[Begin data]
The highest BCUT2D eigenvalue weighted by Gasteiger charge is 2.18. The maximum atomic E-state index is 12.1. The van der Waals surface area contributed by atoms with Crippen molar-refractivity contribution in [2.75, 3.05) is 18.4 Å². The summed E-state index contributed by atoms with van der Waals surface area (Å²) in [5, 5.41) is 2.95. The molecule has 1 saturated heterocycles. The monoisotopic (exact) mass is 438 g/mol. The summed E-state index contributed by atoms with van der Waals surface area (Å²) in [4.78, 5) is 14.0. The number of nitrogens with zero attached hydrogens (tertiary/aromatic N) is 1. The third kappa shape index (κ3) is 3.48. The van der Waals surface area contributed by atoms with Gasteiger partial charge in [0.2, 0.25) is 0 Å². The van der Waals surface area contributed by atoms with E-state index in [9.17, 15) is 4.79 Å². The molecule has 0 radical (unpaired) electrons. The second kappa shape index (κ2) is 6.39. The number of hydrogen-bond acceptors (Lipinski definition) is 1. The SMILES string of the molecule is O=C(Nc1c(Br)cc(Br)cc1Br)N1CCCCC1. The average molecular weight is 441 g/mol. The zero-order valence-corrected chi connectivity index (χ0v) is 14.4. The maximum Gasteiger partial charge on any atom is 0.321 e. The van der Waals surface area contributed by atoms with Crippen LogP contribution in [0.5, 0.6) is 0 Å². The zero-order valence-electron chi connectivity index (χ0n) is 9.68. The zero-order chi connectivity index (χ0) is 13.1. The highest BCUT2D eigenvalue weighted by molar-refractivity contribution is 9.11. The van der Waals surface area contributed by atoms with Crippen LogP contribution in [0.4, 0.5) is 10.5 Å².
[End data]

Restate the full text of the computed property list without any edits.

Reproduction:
The highest BCUT2D eigenvalue weighted by Gasteiger charge is 2.18. The maximum atomic E-state index is 12.1. The van der Waals surface area contributed by atoms with Crippen molar-refractivity contribution in [2.75, 3.05) is 18.4 Å². The summed E-state index contributed by atoms with van der Waals surface area (Å²) in [5, 5.41) is 2.95. The molecule has 1 saturated heterocycles. The monoisotopic (exact) mass is 438 g/mol. The summed E-state index contributed by atoms with van der Waals surface area (Å²) in [4.78, 5) is 14.0. The number of nitrogens with zero attached hydrogens (tertiary/aromatic N) is 1. The third kappa shape index (κ3) is 3.48. The van der Waals surface area contributed by atoms with Gasteiger partial charge in [0.2, 0.25) is 0 Å². The van der Waals surface area contributed by atoms with E-state index in [9.17, 15) is 4.79 Å². The molecule has 0 radical (unpaired) electrons. The second kappa shape index (κ2) is 6.39. The number of hydrogen-bond acceptors (Lipinski definition) is 1. The SMILES string of the molecule is O=C(Nc1c(Br)cc(Br)cc1Br)N1CCCCC1. The average molecular weight is 441 g/mol. The zero-order valence-corrected chi connectivity index (χ0v) is 14.4. The maximum Gasteiger partial charge on any atom is 0.321 e. The van der Waals surface area contributed by atoms with Crippen LogP contribution in [0.5, 0.6) is 0 Å². The zero-order valence-electron chi connectivity index (χ0n) is 9.68. The zero-order chi connectivity index (χ0) is 13.1. The highest BCUT2D eigenvalue weighted by molar-refractivity contribution is 9.11. The van der Waals surface area contributed by atoms with Crippen LogP contribution in [0.4, 0.5) is 10.5 Å².